Why do America’s cities look the way they do? If we want to know the answer, we should start by looking at our relationship with animals.
Americans once lived alongside animals. They raised them, worked them, ate them, and lived off their products. This was true not just in rural areas but also in cities, which were crowded with livestock and beasts of burden. But as urban areas grew in the nineteenth century, these relationships changed. Slaughterhouses, dairies, and hog ranches receded into suburbs and hinterlands. Milk and meat increasingly came from stores, while the family cow and pig gave way to the household pet. This great shift, Andrew Robichaud reveals, transformed people’s relationships with animals and nature and radically altered ideas about what it means to be human.
As Animal City illustrates, these transformations in human and animal lives were not inevitable results of population growth but rather followed decades of social and political struggles. City officials sought to control urban animal populations and developed sweeping regulatory powers that ushered in new forms of urban life. Societies for the Prevention of Cruelty to Animals worked to enhance certain animals’ moral standing in law and culture, in turn inspiring new child welfare laws and spurring other wide-ranging reforms.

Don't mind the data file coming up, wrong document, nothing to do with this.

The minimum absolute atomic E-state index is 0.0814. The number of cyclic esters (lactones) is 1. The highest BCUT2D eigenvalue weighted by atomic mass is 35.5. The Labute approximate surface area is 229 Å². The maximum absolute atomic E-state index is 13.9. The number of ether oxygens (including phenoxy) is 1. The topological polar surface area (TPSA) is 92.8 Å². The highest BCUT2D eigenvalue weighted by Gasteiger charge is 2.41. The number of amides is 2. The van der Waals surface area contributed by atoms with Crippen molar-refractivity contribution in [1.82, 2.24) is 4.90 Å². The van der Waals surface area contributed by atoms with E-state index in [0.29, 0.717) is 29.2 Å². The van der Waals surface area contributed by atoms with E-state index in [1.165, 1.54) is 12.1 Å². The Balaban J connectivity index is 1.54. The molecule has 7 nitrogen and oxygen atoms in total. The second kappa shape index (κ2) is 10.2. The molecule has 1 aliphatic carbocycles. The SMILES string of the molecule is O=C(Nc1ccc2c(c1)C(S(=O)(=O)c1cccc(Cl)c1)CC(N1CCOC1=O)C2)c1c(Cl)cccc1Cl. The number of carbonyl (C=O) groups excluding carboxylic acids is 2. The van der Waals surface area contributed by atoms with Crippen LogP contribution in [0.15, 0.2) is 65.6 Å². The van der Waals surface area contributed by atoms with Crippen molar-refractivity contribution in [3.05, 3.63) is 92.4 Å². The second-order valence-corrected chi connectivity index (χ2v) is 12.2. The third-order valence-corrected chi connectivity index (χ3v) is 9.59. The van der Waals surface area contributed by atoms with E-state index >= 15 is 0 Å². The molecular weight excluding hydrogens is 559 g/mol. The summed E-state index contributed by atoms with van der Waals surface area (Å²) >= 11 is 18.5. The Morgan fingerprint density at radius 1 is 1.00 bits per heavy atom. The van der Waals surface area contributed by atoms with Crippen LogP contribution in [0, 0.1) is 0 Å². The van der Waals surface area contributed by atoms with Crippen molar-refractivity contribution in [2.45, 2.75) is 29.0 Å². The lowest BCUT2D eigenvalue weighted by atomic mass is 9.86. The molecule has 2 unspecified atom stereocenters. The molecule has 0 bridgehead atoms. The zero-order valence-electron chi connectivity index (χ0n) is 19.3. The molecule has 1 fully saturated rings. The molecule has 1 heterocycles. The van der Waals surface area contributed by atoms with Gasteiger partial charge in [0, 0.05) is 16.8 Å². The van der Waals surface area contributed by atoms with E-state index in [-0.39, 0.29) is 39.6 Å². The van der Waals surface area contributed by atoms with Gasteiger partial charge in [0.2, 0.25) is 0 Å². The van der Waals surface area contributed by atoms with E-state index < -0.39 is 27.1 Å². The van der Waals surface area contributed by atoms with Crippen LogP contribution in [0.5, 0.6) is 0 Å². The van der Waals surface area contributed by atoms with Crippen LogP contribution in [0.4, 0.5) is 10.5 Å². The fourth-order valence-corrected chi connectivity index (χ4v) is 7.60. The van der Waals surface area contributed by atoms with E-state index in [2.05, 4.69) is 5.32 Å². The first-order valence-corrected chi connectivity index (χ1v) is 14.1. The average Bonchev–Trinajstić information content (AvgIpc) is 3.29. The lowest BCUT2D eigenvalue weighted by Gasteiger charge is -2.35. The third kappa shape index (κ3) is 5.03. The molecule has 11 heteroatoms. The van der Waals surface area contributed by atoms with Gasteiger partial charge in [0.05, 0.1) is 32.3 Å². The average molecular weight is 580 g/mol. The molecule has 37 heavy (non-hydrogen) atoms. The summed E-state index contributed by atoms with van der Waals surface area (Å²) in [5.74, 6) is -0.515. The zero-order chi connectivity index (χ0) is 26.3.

The animal city is still with us today. The urban landscapes we inhabit are products of the transformations of the nineteenth century. From urban development to environmental inequality, our cities still bear the scars of the domestication of urban America.